Okay well, I looked through my calculus notes and textbook and I can't find what to do when you are integrating a function of the type a/u where a is a constant and u is some linear function of x. I know that the integral of 1/x is ln(x) but what about when you have something like(adsbygoogle = window.adsbygoogle || []).push({});

[tex]\int \fract{3}{100+2t} [/tex] which is 3/2 ln(100+2t).

If I recall the derivative of ln(u) is u'/u, so I assume it must somehow be like that. I am sure I learned how to integrate it somewhere along the road... must've been asleep that class or something though...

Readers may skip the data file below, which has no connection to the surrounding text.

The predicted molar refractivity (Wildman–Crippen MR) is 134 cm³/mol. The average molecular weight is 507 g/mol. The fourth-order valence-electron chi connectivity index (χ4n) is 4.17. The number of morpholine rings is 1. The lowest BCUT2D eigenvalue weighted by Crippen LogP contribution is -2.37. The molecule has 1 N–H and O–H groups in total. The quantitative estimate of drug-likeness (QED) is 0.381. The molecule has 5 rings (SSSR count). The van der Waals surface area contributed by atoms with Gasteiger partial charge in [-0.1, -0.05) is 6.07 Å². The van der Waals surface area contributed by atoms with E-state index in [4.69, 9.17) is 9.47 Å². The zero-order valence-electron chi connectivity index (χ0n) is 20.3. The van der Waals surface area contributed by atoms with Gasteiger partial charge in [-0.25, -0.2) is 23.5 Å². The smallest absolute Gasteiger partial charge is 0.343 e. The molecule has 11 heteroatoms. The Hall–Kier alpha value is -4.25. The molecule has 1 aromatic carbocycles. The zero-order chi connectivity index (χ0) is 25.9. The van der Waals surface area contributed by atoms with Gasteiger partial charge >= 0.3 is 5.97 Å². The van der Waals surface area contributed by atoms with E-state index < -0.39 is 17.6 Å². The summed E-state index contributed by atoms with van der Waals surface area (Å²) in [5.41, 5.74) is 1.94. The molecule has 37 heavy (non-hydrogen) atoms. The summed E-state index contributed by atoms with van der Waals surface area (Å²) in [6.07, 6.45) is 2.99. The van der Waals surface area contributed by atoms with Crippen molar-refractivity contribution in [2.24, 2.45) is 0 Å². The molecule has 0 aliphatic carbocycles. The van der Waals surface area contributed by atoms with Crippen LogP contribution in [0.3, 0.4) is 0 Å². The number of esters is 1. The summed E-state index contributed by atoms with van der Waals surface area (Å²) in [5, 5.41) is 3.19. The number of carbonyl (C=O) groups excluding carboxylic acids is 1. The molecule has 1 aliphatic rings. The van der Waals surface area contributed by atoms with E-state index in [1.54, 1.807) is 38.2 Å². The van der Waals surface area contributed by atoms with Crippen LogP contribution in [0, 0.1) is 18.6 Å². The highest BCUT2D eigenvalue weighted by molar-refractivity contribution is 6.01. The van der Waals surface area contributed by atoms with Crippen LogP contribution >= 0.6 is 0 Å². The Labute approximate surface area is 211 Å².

**Physics Forums | Science Articles, Homework Help, Discussion**

Dismiss Notice

Join Physics Forums Today!

The friendliest, high quality science and math community on the planet! Everyone who loves science is here!

The friendliest, high quality science and math community on the planet! Everyone who loves science is here!

# Integrating a/u

**Physics Forums | Science Articles, Homework Help, Discussion**